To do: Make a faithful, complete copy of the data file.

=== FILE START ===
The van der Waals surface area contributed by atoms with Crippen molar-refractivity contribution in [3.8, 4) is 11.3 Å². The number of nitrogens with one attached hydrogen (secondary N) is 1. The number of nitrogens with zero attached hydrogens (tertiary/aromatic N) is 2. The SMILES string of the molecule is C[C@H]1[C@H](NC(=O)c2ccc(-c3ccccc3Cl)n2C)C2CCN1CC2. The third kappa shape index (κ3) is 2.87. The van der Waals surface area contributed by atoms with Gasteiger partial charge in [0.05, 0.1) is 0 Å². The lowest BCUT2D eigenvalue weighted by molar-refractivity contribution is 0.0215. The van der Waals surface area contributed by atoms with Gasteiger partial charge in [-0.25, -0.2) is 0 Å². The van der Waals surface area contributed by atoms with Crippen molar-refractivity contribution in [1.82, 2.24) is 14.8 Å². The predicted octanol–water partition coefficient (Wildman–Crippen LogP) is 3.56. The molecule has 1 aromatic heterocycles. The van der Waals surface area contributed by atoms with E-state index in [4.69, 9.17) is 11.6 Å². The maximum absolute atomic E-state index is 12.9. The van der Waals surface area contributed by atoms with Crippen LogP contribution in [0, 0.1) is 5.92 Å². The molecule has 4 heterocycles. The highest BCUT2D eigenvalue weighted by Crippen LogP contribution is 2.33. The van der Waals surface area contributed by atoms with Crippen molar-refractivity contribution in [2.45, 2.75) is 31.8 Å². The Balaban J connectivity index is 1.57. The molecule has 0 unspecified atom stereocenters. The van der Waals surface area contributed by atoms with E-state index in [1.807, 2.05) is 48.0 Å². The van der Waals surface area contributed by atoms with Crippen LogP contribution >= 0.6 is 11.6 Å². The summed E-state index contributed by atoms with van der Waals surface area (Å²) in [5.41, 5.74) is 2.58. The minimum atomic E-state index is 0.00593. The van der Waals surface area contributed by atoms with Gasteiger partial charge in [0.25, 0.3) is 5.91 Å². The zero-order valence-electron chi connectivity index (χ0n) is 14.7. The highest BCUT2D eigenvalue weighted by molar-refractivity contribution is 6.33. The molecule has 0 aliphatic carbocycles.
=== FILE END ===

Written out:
The van der Waals surface area contributed by atoms with Crippen molar-refractivity contribution in [3.8, 4) is 11.3 Å². The number of nitrogens with one attached hydrogen (secondary N) is 1. The number of nitrogens with zero attached hydrogens (tertiary/aromatic N) is 2. The SMILES string of the molecule is C[C@H]1[C@H](NC(=O)c2ccc(-c3ccccc3Cl)n2C)C2CCN1CC2. The third kappa shape index (κ3) is 2.87. The van der Waals surface area contributed by atoms with Gasteiger partial charge in [0.05, 0.1) is 0 Å². The lowest BCUT2D eigenvalue weighted by molar-refractivity contribution is 0.0215. The van der Waals surface area contributed by atoms with Gasteiger partial charge in [-0.25, -0.2) is 0 Å². The van der Waals surface area contributed by atoms with Crippen molar-refractivity contribution in [1.82, 2.24) is 14.8 Å². The predicted octanol–water partition coefficient (Wildman–Crippen LogP) is 3.56. The molecule has 1 aromatic heterocycles. The van der Waals surface area contributed by atoms with E-state index in [4.69, 9.17) is 11.6 Å². The maximum absolute atomic E-state index is 12.9. The van der Waals surface area contributed by atoms with Crippen LogP contribution in [0, 0.1) is 5.92 Å². The molecule has 4 heterocycles. The highest BCUT2D eigenvalue weighted by Crippen LogP contribution is 2.33. The van der Waals surface area contributed by atoms with Crippen molar-refractivity contribution in [2.45, 2.75) is 31.8 Å². The Balaban J connectivity index is 1.57. The molecule has 0 unspecified atom stereocenters. The van der Waals surface area contributed by atoms with E-state index in [1.807, 2.05) is 48.0 Å². The van der Waals surface area contributed by atoms with Crippen LogP contribution >= 0.6 is 11.6 Å². The summed E-state index contributed by atoms with van der Waals surface area (Å²) in [5.41, 5.74) is 2.58. The minimum atomic E-state index is 0.00593. The van der Waals surface area contributed by atoms with Gasteiger partial charge in [0.25, 0.3) is 5.91 Å². The zero-order valence-electron chi connectivity index (χ0n) is 14.7. The highest BCUT2D eigenvalue weighted by molar-refractivity contribution is 6.33. The molecule has 0 aliphatic carbocycles.